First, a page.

tax issue and i wonder if this will be an issue that keeps coming back because we know the romney campaign will not release anymore of the candidate's tax returns. he said this, a month ago, reid said, a person who invested with bain capital, who he did not name, called his office, quote, harry, he didn't pay taxes for ten years, reid recounted the person as saying, he didn't pay taxes for ten years, now do i know that's true? i'm not certain, said reid. but obviously he can't release the tax returns, how would it look. that's from "the huffing ton post" yesterday. do you think things like that will make him change his position and release the taxes? >> i always thought that mitt romney would ultimately cave but not over what harry reid is saying. there's a post that either harry reid is lying or the person who told the story is lying because mathematically is would be impossible from what we know, it couldn't be that way.
yeah, i think this story will continue to dog mitt romney. remember, august is the time where monica lewinsky came out, cindy sheeman, veterans for truth came out. it will be a time where they amp up efforts to come out with the tax returns, if he sticks to his guns, i'll be surprised considering how often the pressure builds he does cave. >> and it's only august 1st. just the beginning of august on that one. thanks for your insight, appreciate it. thank you. >> coming up later this morning, we'll talk to maryland democratic congressman chris van hollen, we'll speak to the former gop presidential hopeful and former speaker, newt gingrich. he'll weigh in on governor romney's trip and presidential race as a whole. the nba bad boy, been arrested on suspicion of domestic violence and had his share of child support problems. now dennis rodman is penning a book he would like your kids to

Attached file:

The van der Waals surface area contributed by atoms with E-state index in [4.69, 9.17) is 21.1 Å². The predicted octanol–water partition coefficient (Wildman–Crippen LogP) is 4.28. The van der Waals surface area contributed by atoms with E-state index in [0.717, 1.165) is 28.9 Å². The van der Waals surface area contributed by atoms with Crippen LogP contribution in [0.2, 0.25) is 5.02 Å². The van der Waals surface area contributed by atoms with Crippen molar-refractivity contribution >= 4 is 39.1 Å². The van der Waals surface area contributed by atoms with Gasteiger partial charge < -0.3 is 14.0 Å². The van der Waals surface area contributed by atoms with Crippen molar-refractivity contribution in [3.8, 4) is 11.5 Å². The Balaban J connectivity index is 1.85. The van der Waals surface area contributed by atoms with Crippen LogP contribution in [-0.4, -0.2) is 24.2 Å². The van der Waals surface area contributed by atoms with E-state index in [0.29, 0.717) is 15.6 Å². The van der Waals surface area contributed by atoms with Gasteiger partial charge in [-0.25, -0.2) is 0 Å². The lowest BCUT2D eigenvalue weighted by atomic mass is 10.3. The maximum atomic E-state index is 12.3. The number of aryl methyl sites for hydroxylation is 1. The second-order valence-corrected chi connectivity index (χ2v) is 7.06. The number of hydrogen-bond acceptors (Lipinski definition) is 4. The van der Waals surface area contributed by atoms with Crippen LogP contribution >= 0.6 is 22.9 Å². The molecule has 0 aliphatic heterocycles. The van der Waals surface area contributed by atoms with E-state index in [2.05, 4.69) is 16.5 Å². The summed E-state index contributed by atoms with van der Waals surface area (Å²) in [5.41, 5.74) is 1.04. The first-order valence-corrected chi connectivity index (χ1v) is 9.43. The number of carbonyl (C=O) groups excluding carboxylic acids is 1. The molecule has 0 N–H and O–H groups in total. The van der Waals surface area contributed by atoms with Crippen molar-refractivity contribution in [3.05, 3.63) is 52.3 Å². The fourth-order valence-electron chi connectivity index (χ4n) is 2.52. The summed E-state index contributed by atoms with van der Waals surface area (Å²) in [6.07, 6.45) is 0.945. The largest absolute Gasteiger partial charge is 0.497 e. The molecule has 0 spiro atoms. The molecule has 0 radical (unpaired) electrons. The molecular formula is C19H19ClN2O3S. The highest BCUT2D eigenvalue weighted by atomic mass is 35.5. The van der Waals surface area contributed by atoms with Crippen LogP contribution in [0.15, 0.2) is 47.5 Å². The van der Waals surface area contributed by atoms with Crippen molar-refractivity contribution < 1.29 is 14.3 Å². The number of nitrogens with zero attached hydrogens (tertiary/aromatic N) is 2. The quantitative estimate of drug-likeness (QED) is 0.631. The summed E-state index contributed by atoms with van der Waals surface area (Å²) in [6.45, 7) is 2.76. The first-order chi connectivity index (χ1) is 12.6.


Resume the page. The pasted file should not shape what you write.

read. we'll talk about that with our "starting point" team, margaret hoover, ryan lizza, nothing lasts forever. so true. ♪ ( whirring and crackling sounds ) man: assembly lines that fix themselves. the most innovative companies are doing things they never could before, by building on the cisco intelligent network.
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health insurance plans will have to provide eight free preventative health benefits to women, it is a requirement of the president's health care reform law, impacting an estimated 47 million american women. it includes contraceptives and breast feeding supplies and prenatal care. a milestone in new orleans where the new $90 million saint bernard parish hospital is getting ready to open its doors next month. it replaces the center that was destroyed during hurricane katrina. >> great milestone. we covered stories because they had no hospital, so i remember once when sheriff's deputies would be injured, that would be a 45-minute drive or more to get to a hospital. horrible for local people. >> it's great news indeed. >> fantastic news, i'm happy about that. our team this morning, richard socarides and margaret hoover,
white house appointee in the bush administration and ryan lizza for the new yorker. >> i feel like all you've done is cover it so. >> we're friends. >> we are. >> as are president bush and president clinton. >> yeah, very good friends. >> take that, twitter. >> i think president bush and president clinton are better friends than president clinton and president obama. >> no they are very friendly. i have it on good authorities. >> ryan, everybody is friendly, where you been? >> our get real this morning is about dennis rodman. nba hall of famer, basketball's bad boy, several arrests for drunken driving, domestic violence, the head coach of a topless women's basketball team. problems paying more than $200,000 that he had in child support due until last month. and now, he is penning a
children's book. the book is called dennis, the wild bull. and it kind of looks a little bit like dennis rodman has tattoos and piercings according to the website for the book. it will convey good lessons to children based on dennis's experiences as a world class athlete. it focuses on character was told to "the daily news." would you read that to your small children? >> we have the book, go the xpletive to sleep. have you read that book? >> i've never seen that. >> fantastic book. >> i don't know if it is in genre. >> it's a serious children's book. i'm all for redemption, maybe this was part of his therapy in rehab, write a children's book, help get through your childhood and help other children to continue to not make mistakes